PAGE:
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A medical examiner at the center of a racial complaint against Judge Alberta has been defeated

The medical examiner, who testified at the trial of the Alberta couple who were charged with the death of their child, said he was overjoyed that law and health officials had complained about some comments the judge made to the doctor were racist.

Last week, Justice Terry Klexon declared David and Colette Stephen innocent of providing the necessary lives of their 18-month-old son Ezekiel in 2012.

READ MORE: David and Colette Stephen Not Guilty in 2012 Son's Death

In his written decision, Klexon said that Dr. Bamimel Adeagbo was difficult to understand and spoke with emphasis.

A letter Thursday, signed by 42 medical and legal experts from across Canada, urges the Canadian Judicial Council to examine Clixson's comments.

Adegabo, a native of Nigeria, was aware of the letter when it came to the Canadian press on Friday.

"At this time, I will not comment on what Justice Justices Clixson did or did not do. I leave it to his peers, "said Adeagbo from his office in Terre Haut, India, where he is currently practicing.

"It's still the kind that makes me a little emotional."

The Stefans testified that they thought their son had carp and that they used medicinal herbs to treat him. They called for an ambulance when he stopped breathing, but he died in hospital.

Adeagbo testified that Ezekiel had died of bacterial meningitis, but the judge favored a forensic pathologist summoned by the defense. She said the boy's death was caused by a lack of oxygen.

READ MORE: Doctor's cross examination heats up in Stephens retrial

Adeagbo, who said he testified in more than 50 criminal cases while working in Canada, said he knew only one of the people who signed the letter.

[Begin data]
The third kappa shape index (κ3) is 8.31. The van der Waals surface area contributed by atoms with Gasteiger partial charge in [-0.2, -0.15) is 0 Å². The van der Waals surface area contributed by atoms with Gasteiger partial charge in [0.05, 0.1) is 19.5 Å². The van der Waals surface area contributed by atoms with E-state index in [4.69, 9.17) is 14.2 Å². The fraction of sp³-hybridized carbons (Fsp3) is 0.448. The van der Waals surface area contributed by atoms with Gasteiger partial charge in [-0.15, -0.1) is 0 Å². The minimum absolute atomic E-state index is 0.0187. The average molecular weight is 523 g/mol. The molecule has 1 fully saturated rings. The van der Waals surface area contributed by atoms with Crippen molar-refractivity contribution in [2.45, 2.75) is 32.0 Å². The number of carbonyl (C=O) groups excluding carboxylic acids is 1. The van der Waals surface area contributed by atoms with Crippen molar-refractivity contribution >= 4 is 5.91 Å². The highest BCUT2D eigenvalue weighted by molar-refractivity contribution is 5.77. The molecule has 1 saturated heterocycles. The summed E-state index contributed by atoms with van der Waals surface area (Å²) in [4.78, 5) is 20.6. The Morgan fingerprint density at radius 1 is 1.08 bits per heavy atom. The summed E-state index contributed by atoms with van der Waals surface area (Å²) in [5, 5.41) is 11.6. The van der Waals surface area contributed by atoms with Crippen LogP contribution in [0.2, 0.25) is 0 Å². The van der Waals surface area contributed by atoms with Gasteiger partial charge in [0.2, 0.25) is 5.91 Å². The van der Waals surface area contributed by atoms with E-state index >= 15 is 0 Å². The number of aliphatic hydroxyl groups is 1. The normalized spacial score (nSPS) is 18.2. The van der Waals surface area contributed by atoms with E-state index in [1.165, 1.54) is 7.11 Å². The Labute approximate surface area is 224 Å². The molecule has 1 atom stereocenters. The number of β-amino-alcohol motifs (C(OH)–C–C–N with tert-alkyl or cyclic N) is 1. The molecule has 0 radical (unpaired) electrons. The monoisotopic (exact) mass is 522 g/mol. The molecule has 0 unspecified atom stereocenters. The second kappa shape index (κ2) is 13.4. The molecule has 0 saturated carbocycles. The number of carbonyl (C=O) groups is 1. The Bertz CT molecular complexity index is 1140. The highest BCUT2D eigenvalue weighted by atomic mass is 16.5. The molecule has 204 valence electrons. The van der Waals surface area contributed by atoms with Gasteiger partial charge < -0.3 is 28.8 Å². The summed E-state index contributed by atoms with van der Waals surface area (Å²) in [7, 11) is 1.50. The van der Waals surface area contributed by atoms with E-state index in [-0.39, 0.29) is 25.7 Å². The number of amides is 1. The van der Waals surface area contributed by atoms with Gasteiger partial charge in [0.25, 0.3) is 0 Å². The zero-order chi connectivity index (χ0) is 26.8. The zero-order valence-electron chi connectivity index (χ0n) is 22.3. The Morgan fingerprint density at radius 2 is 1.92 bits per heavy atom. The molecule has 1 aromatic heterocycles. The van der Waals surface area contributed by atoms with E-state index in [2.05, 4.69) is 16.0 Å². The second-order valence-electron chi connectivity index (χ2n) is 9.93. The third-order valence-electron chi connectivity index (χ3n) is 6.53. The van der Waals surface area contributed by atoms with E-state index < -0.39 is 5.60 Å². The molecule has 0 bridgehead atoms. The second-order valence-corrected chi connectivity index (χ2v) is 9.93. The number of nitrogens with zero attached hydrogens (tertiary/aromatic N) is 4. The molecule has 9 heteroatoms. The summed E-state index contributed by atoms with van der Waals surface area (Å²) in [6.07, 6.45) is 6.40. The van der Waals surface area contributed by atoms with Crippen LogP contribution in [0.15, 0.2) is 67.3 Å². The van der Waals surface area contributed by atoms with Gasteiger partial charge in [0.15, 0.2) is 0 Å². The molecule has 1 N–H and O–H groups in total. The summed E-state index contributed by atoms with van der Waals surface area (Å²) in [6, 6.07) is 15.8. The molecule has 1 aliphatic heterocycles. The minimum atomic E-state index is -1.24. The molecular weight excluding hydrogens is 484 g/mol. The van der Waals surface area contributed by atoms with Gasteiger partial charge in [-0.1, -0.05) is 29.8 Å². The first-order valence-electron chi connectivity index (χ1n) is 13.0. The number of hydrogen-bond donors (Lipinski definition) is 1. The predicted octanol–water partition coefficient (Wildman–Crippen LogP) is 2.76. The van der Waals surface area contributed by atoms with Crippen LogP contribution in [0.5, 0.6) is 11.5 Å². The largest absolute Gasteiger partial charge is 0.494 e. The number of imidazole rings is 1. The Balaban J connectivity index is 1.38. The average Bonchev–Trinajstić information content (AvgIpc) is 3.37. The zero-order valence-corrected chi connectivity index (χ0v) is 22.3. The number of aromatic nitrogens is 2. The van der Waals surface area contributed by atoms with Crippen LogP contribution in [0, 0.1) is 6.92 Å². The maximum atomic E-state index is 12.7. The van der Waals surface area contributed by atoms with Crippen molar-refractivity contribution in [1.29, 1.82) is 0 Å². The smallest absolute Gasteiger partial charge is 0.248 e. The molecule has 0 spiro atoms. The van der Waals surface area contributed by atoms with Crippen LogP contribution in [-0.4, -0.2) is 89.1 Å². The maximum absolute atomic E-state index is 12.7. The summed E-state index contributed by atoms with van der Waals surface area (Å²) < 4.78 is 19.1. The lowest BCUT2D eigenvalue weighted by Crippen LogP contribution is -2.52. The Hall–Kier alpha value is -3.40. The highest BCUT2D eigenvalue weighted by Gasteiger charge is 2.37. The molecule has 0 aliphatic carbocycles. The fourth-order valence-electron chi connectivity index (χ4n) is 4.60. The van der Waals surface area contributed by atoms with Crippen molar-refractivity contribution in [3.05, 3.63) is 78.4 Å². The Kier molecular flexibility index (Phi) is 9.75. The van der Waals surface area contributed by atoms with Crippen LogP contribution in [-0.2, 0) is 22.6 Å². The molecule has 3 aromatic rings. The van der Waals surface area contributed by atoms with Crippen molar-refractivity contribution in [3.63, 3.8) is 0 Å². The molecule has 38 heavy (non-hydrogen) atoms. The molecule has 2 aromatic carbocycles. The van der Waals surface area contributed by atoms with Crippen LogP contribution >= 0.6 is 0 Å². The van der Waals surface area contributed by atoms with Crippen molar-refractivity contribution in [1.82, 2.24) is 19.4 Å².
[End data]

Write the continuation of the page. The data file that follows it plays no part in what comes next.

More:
"I was very surprised that people can really see all this and see the truth," he said.

"There are good people in Canada and they will not advocate this kind of behavior … I see people rising to advocate for what is right, and I am really proud of the people in Canada."

Klekson faced Adeagbo's inability to communicate with the court.

"His ability to articulate his thoughts in an understandable way was seriously compromised by: his unclean statement; its failure to use appropriate endings for pluralities and past tensions; its failure to use appropriate definitive and indefinite articles; his re-emphasis on the wrong syllables; omitting his Hs; misinterpretation of his vowels; and the speed of his answers, "wrote Klexon.

The judge, without explanation, also called Adeagbo for "body language and physical antiquity … not conduct usually associated with rational, impartial professional proof of opinion.

READ MORE: Lawsuit filed over judge's comments in Letterbridge trial: "Some may perceive racism"

The group's letter to Clixson suggests that some people may perceive his comments as racist.

"In particular, Justice Jackson has ridiculed Dr. Adeagbo's way of speaking and accented English and thereby inappropriately implicated his national or ethnic origin as a person of African descent."

A professor at the University of Ottawa, who is one of the authors of the letter, said that Kleksson had made no similar criticism of medical expert for defense, Dr Annie Sowaway.

"One is a French Canadian, the other is African – and doctors, both experts – and the judge condemns the African doctor for saying his vowels and doesn't know how to say the letter 'N'," Amir Ataran, who teaches medicine and law, Global Global said on Friday.

"This looks pretty discriminatory."

The Canadian Judicial Council confirmed on Friday that it had received a lawsuit against Jackson and had taken all allegations of misconduct seriously against the judges.

"On this issue, the review of the appeal may take additional time after the Crown Prosecutor's Office has indicated that it is reviewing the appeal of the court's decision," the report said.

Daryl Rutter, executive legal adviser at the Queen's Court of Alberta, said that Jackson could remain on the bench while the trial chamber investigated. Router said he could not comment on the appeal because it is before the council and the verdict may be appealed.

Although Ataran is disappointed by the situation, he said there is no reason to doubt the entire justice system.

"The judges are only human," he said. "We should not be allowed to decide for ourselves whether to trust the judges. They deserve our respect. "

The trial was the second for Stephens. Airi sentenced the couple in 2016, but the Supreme Court of Canada ordered a new trial.

Adeagbo also testified during the first trial.

Online biographies say Adeagbo obtained his medical degree in Nigeria in 1991.

He has worked in Canada and the United States for 19 years.

CAUTION: David Stefan speaks to reporters after he was acquitted in the death of his 18-month-old son Ezekiel in 2012.

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